LUXEMBOURG (CN) — A magistrate at the Europe Union’s top court said Thursday that Volkswagen cannot argue it was protecting car engines by using a device to manipulate emissions data.
The nonbinding opinion of Advocate General Eleanor Sharpston for the European Court of Justice is the latest legal defeat for the Germany car manufacturer in the scandal, known as Dieselgate, that broke in 2014.
“Indeed, it is the responsibility of vehicle manufacturers to ensure that they observe the limits set by emission legislation throughout their normal operation,” Sharpston wrote in the opinion, which is only available in French.
The Luxembourg-based court is not holding hearings in light of Covid-19 prevention measures, but is continuing to issue opinions on cases it heard before the pandemic struck.
Volkswagen is referred to as “company X” in the court proceedings, but it’s widely known that the maker of the iconic Beetle was discovered to be using so-called defeat devices in its diesel vehicles by the U.S. Environmental Protection Agency.
Defeat devices distort or disable emission controls during driving but not during testing. In the case before the EU’s highest court, an investigation by the Paris Prosecutor’s Office found that if emission controls in place during testing were used in normal conditions, the vehicles would have produced 50% less nitrogen oxide emissions but would have required more maintenance.
The French prosecutor opened an investigation into whether Volkswagen cars sold in France used defeat devices and if such devices violated an EU regulation covering passenger and commercial vehicles sold in the 27-member political and economic union.
EU rules generally prohibit the use of defeat devices, but they can be allowed in exceptional circumstances. In a 30-page submission, Volkswagen argued that concerns over engine clogging, shown to increase with emission controls, was a sufficient reason to use defeat devices in the diesel vehicles.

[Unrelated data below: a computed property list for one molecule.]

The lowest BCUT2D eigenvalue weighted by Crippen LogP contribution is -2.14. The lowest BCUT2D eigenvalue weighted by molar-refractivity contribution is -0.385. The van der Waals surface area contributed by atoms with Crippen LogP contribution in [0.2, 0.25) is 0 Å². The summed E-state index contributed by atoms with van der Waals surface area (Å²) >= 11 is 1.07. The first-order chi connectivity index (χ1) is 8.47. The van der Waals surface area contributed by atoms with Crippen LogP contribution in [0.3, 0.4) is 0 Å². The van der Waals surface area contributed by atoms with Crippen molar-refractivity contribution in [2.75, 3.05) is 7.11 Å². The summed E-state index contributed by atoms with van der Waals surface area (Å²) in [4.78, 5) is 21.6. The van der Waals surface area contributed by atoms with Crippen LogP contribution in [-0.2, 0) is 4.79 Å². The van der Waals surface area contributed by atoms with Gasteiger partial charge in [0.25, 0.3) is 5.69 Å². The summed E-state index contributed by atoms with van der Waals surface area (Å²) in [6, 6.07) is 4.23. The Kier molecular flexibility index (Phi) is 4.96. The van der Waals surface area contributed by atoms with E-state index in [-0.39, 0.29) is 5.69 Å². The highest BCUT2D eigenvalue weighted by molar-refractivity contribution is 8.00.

In her lengthy opinion, however, Sharpston concluded that “only the immediate risks of damage which affect the reliability of the engine and which generate a concrete danger while driving the vehicle are such as to justify the presence of an invalidation device.” She noted that even Volkswagen’s expert analysis concluded that emission control was not destructive to the engine.
The automaker also argued that its method employed to circumvent emission standards didn’t constitute an “emission control system,” as that can only be located in the exhaust system itself. Rather, Volkswagen installed software in its cars that used an exhaust gas recirculation when the car was undergoing testing but turned it off when the car was being driven normally.
“I do not share the analysis of company X,” Sharpston wrote, concluding that EU emissions regulations also cover software-based components and strategies.
Thursday’s opinion marks the second time this month an adviser to the Court of Justice has ruled against Volkswagen. On April 2, another magistrate found that an Austria-based consumer rights group can sue Volkswagen in Austrian national court over defective cars sold during the automaker’s emissions scandal even though the company is headquartered in Germany.
This emissions software was used in some 11 million cars worldwide. The U.S. Environmental Protection Agency ordered the recall of nearly half a million Volkswagen cars sold in the United States in 2015.
Though not required, rulings from the Court of Justice often follow the same legal reasoning as advisory opinions. A ruling is expected later this year, though that may be delayed as a result of the Covid-19 pandemic.